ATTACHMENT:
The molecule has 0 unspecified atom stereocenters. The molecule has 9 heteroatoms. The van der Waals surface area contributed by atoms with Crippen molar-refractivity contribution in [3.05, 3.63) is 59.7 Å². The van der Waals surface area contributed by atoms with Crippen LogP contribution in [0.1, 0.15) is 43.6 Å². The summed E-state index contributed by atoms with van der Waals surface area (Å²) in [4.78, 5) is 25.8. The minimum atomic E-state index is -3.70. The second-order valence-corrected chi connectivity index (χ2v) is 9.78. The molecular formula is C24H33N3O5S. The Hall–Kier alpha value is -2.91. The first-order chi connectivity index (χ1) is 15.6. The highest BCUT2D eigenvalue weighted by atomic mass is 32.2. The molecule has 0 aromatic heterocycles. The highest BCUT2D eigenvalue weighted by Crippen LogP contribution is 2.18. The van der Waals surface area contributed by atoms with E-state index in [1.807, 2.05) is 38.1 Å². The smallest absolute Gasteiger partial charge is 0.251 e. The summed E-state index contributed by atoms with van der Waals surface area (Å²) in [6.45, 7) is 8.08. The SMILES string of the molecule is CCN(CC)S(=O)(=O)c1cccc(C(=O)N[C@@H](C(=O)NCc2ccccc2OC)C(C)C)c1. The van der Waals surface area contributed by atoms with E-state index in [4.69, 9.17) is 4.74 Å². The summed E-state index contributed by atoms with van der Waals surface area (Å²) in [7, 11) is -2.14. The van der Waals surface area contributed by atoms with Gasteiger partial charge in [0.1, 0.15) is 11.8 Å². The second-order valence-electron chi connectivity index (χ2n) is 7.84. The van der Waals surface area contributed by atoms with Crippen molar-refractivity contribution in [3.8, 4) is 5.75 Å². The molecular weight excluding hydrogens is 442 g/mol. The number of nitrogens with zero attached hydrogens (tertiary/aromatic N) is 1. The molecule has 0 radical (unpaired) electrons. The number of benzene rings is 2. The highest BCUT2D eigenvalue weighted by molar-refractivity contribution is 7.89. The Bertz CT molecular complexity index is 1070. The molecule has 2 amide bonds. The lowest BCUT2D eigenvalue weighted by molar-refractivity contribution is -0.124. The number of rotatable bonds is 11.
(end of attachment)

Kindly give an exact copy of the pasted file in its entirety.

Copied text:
The molecule has 0 unspecified atom stereocenters. The molecule has 9 heteroatoms. The van der Waals surface area contributed by atoms with Crippen molar-refractivity contribution in [3.05, 3.63) is 59.7 Å². The van der Waals surface area contributed by atoms with Crippen LogP contribution in [0.1, 0.15) is 43.6 Å². The summed E-state index contributed by atoms with van der Waals surface area (Å²) in [4.78, 5) is 25.8. The minimum atomic E-state index is -3.70. The second-order valence-corrected chi connectivity index (χ2v) is 9.78. The molecular formula is C24H33N3O5S. The Hall–Kier alpha value is -2.91. The first-order chi connectivity index (χ1) is 15.6. The highest BCUT2D eigenvalue weighted by atomic mass is 32.2. The molecule has 0 aromatic heterocycles. The highest BCUT2D eigenvalue weighted by Crippen LogP contribution is 2.18. The van der Waals surface area contributed by atoms with E-state index in [1.807, 2.05) is 38.1 Å². The smallest absolute Gasteiger partial charge is 0.251 e. The summed E-state index contributed by atoms with van der Waals surface area (Å²) in [6.45, 7) is 8.08. The SMILES string of the molecule is CCN(CC)S(=O)(=O)c1cccc(C(=O)N[C@@H](C(=O)NCc2ccccc2OC)C(C)C)c1. The van der Waals surface area contributed by atoms with E-state index in [4.69, 9.17) is 4.74 Å². The summed E-state index contributed by atoms with van der Waals surface area (Å²) in [7, 11) is -2.14. The van der Waals surface area contributed by atoms with Gasteiger partial charge in [0.1, 0.15) is 11.8 Å². The second-order valence-electron chi connectivity index (χ2n) is 7.84. The van der Waals surface area contributed by atoms with Crippen molar-refractivity contribution in [3.8, 4) is 5.75 Å². The molecular weight excluding hydrogens is 442 g/mol. The number of nitrogens with zero attached hydrogens (tertiary/aromatic N) is 1. The molecule has 0 radical (unpaired) electrons. The number of benzene rings is 2. The highest BCUT2D eigenvalue weighted by molar-refractivity contribution is 7.89. The Bertz CT molecular complexity index is 1070. The molecule has 2 amide bonds. The lowest BCUT2D eigenvalue weighted by molar-refractivity contribution is -0.124. The number of rotatable bonds is 11.